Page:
Materials and Methods Top


Ninety dry dentulous adult mandibles, irrespective of their sex belonging to South Andhra population of India comprised the subjects for this study. The mandibles with premortem tooth loss were excluded because the MF comes closer to the alveolar crest margin or sometimes alveolar area itself due to alveolar bone resorption. Before measuring, mandibles were placed on a standard horizontal plane to which the lower border of the mandible get its most contact when vertical pressure is applied to the molars. [10],[11],[17],[18]

Various parameters were measured using Vernier caliper, metallic wire and scale on both the right and left sides. The distance between the MF to symphysis menti (SF), posterior border of the ramus (FR), alveolar crest (AF) and base (FB) were taken by a metallic wire parallel to the standard horizontal plane, after which it was measured by using a standard scale. Similarly the distance between apex of the alveolar socket and upper border of the MF was measured from the values of A1 and A2.

  • SF between symphysis menti and most anterior margin of MF [Figure 1]
  • FR between most anterior margin of MF and posterior border of ramus of mandible [Figure 1]
  • FB between inferior margin of MF and inferior border of mandible perpendicular to horizontal plane [Figure 2]
  • AF between the alveolar crest and inferior margin of MF, perpendicular to horizontal plane [Figure 2]
  • A1 is the distance between alveolar crest to upper most point of MF [Figure 3] and
  • A2 is the distance between the alveolar margins to the apex of second premolar socket [Figure 3].


In addition, size, shape, multiple foramina and direction of exit were also noted. The average size of the foramen was measured with the help of vernier caliper by measuring its maximum length and breadth. The mean values are expressed as mean±SD with 95% confidence intervals. Mean values on left and right sides were compared applying Student's 't' test using SPSS 12.0 statistical software. Proportions were compared using Pearson's χ2 test.
Figure 1: Location of mental foramen in relation to symphysis menti (SF) and posterior border of ramus (FR)

Click here to view
Figure 2: Location of mental foramen in relation to inferior border of mandible (FB) and alveolar crest (AF)

Click here to view
Figure 3: Relative difference between apex of lower second premolar socket and upper most point of mental foramen (A1-A2)

Click here to view



   Results Top


In relation to mandibular tooth, the position of the MF was below the apex of the second premolar teeth in 66 mandibles (73.2%). In seven mandibles (7.8%), it was found between second premolar and first molar and in 17 mandibles (19%) it was below the apex of the first molar teeth [Figure 4]. Relative position of MF was found to be along the long axis of a teeth or interdental space [Figure 4].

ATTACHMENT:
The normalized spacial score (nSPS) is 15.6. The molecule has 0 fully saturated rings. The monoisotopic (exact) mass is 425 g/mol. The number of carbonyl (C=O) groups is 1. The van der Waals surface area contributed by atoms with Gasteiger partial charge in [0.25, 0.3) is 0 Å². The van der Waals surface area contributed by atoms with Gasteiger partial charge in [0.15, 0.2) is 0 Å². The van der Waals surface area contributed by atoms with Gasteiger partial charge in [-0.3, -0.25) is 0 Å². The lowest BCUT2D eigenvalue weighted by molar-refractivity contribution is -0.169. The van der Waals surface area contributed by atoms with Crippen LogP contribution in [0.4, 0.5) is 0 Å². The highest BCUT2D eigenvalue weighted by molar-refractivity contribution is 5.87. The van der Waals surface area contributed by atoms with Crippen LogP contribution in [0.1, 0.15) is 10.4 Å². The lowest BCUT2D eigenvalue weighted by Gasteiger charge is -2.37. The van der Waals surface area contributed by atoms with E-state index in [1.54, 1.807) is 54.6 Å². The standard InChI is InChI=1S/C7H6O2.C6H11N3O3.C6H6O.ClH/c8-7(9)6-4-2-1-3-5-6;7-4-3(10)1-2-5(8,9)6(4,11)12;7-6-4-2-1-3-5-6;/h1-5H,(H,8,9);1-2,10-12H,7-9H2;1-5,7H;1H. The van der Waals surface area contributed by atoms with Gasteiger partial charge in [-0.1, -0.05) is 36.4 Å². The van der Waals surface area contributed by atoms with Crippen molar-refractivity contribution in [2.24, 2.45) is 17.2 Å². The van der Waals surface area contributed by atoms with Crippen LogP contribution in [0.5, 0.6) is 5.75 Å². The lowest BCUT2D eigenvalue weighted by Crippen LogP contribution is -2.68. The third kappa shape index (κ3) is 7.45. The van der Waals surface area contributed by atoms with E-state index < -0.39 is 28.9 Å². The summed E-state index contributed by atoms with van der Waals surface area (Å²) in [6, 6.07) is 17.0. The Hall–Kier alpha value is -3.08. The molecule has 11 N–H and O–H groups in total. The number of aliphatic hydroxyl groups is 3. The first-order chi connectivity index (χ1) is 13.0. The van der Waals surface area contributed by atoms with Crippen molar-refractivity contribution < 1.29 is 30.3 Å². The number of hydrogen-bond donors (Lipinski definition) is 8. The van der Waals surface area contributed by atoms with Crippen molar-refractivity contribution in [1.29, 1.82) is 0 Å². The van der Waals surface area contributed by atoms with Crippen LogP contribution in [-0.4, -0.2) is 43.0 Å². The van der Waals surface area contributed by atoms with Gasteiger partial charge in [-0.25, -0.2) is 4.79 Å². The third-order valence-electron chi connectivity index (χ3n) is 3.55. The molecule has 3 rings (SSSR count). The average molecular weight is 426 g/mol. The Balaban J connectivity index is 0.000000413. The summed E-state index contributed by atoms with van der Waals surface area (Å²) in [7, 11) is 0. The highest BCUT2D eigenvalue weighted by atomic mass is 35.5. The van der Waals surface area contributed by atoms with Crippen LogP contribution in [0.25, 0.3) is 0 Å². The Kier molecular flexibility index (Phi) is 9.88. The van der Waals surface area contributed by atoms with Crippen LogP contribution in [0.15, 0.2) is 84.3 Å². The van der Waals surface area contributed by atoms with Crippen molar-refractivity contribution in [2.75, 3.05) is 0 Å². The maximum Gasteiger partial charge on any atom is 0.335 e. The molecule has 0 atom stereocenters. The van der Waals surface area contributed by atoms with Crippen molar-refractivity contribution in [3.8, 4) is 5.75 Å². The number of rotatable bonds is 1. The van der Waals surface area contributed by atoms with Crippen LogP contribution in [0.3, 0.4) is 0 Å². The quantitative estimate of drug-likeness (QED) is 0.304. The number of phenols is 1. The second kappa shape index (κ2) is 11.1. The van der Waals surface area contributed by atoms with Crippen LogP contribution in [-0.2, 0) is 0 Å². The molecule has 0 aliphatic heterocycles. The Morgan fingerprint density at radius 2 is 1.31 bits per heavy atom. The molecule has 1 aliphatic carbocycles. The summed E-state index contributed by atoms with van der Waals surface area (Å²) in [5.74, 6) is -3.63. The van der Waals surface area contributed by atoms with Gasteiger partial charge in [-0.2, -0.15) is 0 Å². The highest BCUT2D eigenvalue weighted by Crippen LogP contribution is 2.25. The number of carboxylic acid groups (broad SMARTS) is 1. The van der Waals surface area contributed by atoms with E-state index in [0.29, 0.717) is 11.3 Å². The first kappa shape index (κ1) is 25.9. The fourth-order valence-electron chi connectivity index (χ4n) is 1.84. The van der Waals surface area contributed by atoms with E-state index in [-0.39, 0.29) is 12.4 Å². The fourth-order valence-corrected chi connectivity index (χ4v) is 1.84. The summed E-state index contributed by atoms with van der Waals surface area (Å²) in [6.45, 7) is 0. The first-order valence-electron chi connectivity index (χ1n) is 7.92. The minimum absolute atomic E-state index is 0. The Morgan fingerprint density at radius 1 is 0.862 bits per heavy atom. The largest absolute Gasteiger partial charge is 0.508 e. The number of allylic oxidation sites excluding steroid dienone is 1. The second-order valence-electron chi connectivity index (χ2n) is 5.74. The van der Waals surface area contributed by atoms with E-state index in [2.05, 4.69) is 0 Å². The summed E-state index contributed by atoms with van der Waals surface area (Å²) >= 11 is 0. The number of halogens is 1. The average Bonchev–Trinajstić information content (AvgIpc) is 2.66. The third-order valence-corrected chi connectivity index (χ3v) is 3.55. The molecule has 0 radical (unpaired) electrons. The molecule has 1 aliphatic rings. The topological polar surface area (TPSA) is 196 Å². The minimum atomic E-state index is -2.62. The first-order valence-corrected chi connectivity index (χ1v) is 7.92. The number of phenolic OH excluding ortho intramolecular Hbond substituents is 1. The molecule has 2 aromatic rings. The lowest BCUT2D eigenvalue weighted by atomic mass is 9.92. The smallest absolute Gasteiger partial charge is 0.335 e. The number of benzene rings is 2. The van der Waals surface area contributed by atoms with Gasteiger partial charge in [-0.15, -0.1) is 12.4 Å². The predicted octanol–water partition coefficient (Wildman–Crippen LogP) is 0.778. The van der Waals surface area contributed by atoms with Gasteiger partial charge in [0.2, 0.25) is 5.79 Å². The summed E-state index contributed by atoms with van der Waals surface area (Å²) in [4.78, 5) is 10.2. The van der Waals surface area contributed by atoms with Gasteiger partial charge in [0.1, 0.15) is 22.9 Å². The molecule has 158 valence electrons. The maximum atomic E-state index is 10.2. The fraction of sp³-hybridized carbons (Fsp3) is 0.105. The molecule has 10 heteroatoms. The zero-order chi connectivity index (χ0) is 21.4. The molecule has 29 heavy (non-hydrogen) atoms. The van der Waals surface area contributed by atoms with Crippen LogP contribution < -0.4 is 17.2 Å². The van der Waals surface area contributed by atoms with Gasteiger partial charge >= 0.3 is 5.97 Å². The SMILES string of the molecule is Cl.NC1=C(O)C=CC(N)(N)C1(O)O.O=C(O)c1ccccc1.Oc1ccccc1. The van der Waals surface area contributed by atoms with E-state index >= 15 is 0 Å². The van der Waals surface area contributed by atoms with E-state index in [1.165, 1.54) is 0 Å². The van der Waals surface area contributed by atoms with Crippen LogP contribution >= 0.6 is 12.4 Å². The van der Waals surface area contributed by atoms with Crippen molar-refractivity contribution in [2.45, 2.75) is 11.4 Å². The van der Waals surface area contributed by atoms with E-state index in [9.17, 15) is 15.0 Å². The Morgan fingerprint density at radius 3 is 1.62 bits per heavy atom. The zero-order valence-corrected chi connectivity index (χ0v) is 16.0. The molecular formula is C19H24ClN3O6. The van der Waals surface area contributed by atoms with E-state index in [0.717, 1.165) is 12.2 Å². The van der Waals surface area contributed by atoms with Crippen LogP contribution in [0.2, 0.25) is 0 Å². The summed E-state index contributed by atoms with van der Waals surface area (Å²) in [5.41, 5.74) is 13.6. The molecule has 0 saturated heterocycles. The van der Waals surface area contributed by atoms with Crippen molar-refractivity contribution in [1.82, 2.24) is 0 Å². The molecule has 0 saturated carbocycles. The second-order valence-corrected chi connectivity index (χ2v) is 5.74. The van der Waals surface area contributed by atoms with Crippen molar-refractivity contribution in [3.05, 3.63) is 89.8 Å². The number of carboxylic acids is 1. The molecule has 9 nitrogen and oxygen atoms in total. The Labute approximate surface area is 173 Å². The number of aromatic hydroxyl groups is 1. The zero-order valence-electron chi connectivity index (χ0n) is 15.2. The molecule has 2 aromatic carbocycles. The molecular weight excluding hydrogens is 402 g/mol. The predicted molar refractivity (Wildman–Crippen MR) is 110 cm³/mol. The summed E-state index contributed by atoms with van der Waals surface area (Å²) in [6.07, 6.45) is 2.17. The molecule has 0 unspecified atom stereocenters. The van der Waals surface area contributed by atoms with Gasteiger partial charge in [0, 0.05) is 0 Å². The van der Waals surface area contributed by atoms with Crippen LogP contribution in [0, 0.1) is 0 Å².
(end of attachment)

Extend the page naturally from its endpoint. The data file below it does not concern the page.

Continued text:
Figure 4: Position of MF in relation to mandibular molar and premolars

Click here to view


The distance between the MF and symphysis menti was 27.2±2.4 mm on right side (Right SF) and 27.7±2.4 mm on left side (Left SF) and the distance between the MF and posterior border of ramus was 70.7±4.2 mm on right side (Right FR) and 70.7±4.2 mm on left side (Left FR) [Table 1].
Table 1: Morphometrical parameters of mental foramen and values are expressed in millimetres

Click here to view


The results of the measurement between the MF and alveolar crest was 13.7±2.8 mm on right side (Right AF) and 16.4±2.9 mm on left side (Left AF) and between the MF and inferior border of body of mandible was 16.5±2.1 mm and 14.3±2.1 mm on right (Right FB) and left (Left FB) sides, respectively [Table 1].

The distance between apex of lower second premolar socket and upper most point of MF (A1-A2) was +2.813 mm on the right side in 48 mandibles and +3.571 mm on the left sides in 28 mandibles, in which the position of the MF was found below the apex of the second premolar sockets. In 23 mandibles, it was -2.826 mm on right side and in 42 mandibles; it was -2.762 mm on left side, in which the MF was above the apex of the socket [Table 2]. The χ2 value is highly significant and the P value is <0.004
Table 2: Location of mental foramen of right and left side in relation to apex of premolar sockets

Click here to view


The average size of the foramen was found to be larger on left side (3.3 mm) than the right sides (2.8 mm) and its usual way of exit was in a postero-superior direction in both the sides [Table 3].
Table 3: Morphological parameters of the mental foramen

Click here to view


Shape of the MF was visually recognized and analysed in which out of 90 mandibles, in 71 cases (78.9%) it was found to be round or circular shape and in 19 cases (21.1%) it was oval or elliptical. Generally, the margins of the foramen were smooth [Table 3].

Double mental foramina were found in some of the mandibles in addition to the normal MF. In this study, out of 90 mandibles, single MF was found in 82 (91.1%) mandibles and accessory mental foramina was seen in eight (8.9%) mandibles, in which openings were not of equal size [Figure 5].
Figure 5: Mandible showing the double mental foramina (arrow) on right (R) and left (L) side

Click here to view



   Discussion Top


In human being the MF is usually a single opening on each side of the body of the mandible. However, in some cases there may be complete absence of MF or it may be in multiples. [19] Being an important landmark for dental surgical procedures, the location of MF should be known accurately in relation to premolars, molars, symphysis menti, posterior border of ramus, alveolar socket, alveolar crest and mandibular body. The reason for the difference in location could be due to the shape of the foramen itself. As this study was conducted in dry dentulous mandibles, the instances of premortem tooth loss mandibles were excluded due to the reason for its alveolar resorption which may also alter the position of MF. [20],[21]